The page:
Color in Art

Desiree Maloney

ART 335

Book Review

Color in Art. By John Gage. (Thames & Hudson, 2006. 196pp.).

The idea of color may be obvious to a lot of people but there is more to it verse what people may perceive when just looking at an item. Color is produced when light strikes an object and is reflected back to the eye. Author John Gage goes into great detail throughout his book Color in Art when explaining different aspects of color in history. Gage begins by explaining how color transformed over time. He highlights how the start of using primary colors eventually lead to a great deal of color choices for artists. From there he then breaks down the different aspects that contributed to the evolution of color. For example Gage discusses the psychological, significance, language, and senses of color throughout his book. Gage does a great job at breaking down the various components of color through his chapters. Each chapter focuses on one main contribution to color. If someone wanted to learn about a specific concept on the development of color, this book is very accessible because of the way it is formatted. There are visual aids as well, so the reader can understand what is being explained within the page.  Based off the information presented by Gage, before studies were done on the concept of spectral colors, artists were forming their artwork based off what they were seeing. Artist started to shift their focus on depicting the mood to their artwork by using specific groups of colors together. Overtime, the evolution of color has helped influence the choices artist make when choosing their tonal palettes for their artwork.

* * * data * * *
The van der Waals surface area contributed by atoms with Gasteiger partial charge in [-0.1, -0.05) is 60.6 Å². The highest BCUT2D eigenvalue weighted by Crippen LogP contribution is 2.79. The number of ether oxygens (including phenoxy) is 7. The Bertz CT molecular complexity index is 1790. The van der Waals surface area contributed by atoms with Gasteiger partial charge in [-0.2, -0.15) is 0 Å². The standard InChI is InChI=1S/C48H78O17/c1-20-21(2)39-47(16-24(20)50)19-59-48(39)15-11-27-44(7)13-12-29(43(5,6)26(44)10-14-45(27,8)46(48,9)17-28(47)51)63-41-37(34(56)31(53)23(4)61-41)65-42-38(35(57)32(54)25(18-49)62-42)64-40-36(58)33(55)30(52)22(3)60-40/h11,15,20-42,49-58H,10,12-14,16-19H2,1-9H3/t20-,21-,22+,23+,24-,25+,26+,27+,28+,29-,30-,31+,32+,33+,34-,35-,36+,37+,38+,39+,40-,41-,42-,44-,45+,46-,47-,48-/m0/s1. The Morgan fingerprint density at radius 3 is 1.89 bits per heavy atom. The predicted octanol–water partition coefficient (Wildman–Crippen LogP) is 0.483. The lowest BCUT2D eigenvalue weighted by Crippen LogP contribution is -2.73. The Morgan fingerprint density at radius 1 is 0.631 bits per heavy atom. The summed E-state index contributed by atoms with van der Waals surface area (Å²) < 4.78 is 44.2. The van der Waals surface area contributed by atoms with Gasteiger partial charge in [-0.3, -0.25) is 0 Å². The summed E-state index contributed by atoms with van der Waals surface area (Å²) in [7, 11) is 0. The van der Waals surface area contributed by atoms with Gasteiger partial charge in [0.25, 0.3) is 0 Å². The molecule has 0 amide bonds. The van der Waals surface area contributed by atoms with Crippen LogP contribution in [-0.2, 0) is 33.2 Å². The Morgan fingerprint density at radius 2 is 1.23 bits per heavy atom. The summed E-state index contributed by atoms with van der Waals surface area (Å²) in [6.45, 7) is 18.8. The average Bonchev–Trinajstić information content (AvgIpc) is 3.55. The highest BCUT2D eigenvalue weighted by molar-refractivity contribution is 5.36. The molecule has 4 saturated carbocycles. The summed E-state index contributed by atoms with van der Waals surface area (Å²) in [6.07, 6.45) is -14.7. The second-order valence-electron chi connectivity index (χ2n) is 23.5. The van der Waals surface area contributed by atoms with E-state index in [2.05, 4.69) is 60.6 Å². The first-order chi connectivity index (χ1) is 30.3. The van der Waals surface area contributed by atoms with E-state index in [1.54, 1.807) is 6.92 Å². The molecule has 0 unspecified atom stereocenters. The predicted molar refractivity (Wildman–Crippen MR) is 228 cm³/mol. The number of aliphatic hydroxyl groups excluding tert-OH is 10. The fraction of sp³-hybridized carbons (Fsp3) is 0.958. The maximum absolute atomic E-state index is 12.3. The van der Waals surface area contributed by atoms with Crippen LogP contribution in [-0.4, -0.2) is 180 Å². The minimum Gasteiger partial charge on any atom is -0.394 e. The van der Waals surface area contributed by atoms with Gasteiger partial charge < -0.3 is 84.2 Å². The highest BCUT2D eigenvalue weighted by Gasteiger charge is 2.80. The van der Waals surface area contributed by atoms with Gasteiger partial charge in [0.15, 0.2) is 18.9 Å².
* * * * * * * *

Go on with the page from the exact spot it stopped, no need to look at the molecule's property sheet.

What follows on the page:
One of the first aspects that contributed to the development of color was the development of the color spectrum. During the ancient Greek time period, pigments of color were the ideal go to medium for artwork. There was no formal understanding of a color wheel and its supporting factors like secondary, complementary, and analogous colors. Aristotle was one of the first philosophers to understand that color needed to be studied and not just blended as most painters did (16). Studies of the color spectrum came about during the seventeenth century when Sir Isaac Newton did his spectrum study of color. Before that study took place, the understanding of primary colors started to become noted in the 1100’s. One of the contributing factors was the use of stained glass art. Artists were using the main colors red, yellow, and blue in their work because they found that it was able to depict the naturalistic element of light best. A good example of this styled work was The Crucifixion and the Ascension found in the Pointers Cathedral (21). It consisted of a fluent use in red, yellow, blue, and small hints of green throughout the piece. Even over time, the idea of using primary colors was still favored by many artists. During the De Stijl movement artist favored the use of this triad color palette. Artist like Barnett Newman felt that these colors should be expressive rather than didactic (27). Along with his ideas of these colors came a series of artwork that showcased the true essence of the trio.